Mid-week between Christmas and New Year’s, I popped off by myself to Michigan, more specifically to Kalamazoo, the city with the most fun name in the whole state — just repeat it a few times and see — for a look around. One of its main attractions is the Air Zoo. I’ve heard about that place for years, but an air (and space) museum is a moderately hard sell for the family. Not for me. Spacecraft especially, but also aircraft.
The Air Zoo is relatively small, at least with the Museum of the U.S. Air Force still fairly fresh in mind, but it offers an excellent collection, including early airplanes, a lot of WWII aircraft, examples from the age of jet fighters, and a number of space-related objects. The museum is also in the major leagues of aircraft restoration efforts. A number of items that it had restored were on display, and later I read about a WWII dive bomber, a Douglas SBD-2P Dauntless, that was pulled from Lake Michigan recently and which will be restored by the museum.
Here’s a WACO VPF-7, something I’d never heard of, probably because it was only one of six ever built.
According to the museum, the ’30s-vintage aircraft “was designed as a trainer/combat aircraft for the Guatemalan Air Force. As an attack aircraft, the front cockpit would be covered and .30-caliber machine gun pods would be placed under the wings. However, this particular aircraft has no indication of machine guns ever having been attached.”
A Ford Tri-Motor. Also known as a Tin Goose, produced from 1925 to 1933. Indiana Jones got around in these sometimes, I believe.
“The Air Zoo’s 5-AT Ford Tri-Motor (N4819) came off the assembly line in 1929 with serial number 58 and was delivered to National Air Transport, where it probably delivered freight and mail,” the museum says. “It quickly went to Ford Motor Company for modifications and then was sold to Northwest Airways, flying the Minneapolis-St Paul-to-Chicago run. It was one of five Tri-Motors bought by [the company that] would become Northwest Airlines.”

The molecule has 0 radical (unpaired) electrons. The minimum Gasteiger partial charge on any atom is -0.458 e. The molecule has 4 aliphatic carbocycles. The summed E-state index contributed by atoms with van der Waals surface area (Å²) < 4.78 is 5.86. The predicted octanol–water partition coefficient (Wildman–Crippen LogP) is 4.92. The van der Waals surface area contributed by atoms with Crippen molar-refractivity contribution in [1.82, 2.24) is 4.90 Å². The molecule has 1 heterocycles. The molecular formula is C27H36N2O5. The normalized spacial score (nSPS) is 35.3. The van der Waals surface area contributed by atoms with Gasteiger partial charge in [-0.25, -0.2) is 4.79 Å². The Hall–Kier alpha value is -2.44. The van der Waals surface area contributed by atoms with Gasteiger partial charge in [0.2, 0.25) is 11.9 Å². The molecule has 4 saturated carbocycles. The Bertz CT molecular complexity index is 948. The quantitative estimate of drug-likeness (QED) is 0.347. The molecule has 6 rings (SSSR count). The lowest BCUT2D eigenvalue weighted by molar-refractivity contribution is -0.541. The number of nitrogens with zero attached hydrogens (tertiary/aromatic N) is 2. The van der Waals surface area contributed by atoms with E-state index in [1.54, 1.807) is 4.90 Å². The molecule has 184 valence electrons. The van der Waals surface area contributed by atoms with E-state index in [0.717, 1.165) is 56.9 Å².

Maybe so, but as a display item, the plane is painted as if it were in service of the U.S. Army. I’ve read that until last year, this very plane was airworthy, and the museum gave rides.
Modern wars aren’t won just with fighting machines, but by getting materiel here and there as fast as possible. Enter the DC-3.
Time flies, there are more wars. Jets do the fighting, such as this F-8 Crusader.
The sign said: “Photo reconnaissance variants of the Crusader flew several dangerous missions during the Cuban Missile Crisis. Then… the F-8 became the first U.S. Navy aircraft to routinely battle North Vietnamese MiGs.”
A small but distinctive collection of space artifacts is on display at the Air Zoo. I take ’em where I can get ’em. Such as this J-2 engine, famed for its attachment to the second and third stages of the Saturn V.
Here’s something I’d never seen before: a Gemini boilerplate.
El Kabong I is its whimsical nickname. I’d forgotten that, “as El Kabong, Quick Draw would attack his foes by swooping down on a rope with the war cry “OLÉ!” and hitting them on the head with an acoustic guitar …” (Wikipedia). Quick Draw McGraw made a fairly faint impression on me, even at an impressionable age.
Anyway, the boilerplate’s main job was to test the feasibility of recovering spacecraft on land using extendable skid-type landing gear, a steerable gliding parachute (para-sail), and solid-fuel retrorockets to help slow the spacecraft for landing, says the Air Zoo. I don’t think Gemini landed that way, but it sounds pretty cool.
The concept of the boilerplate spacecraft might be an obscure one to the public at large, but I like coming across them.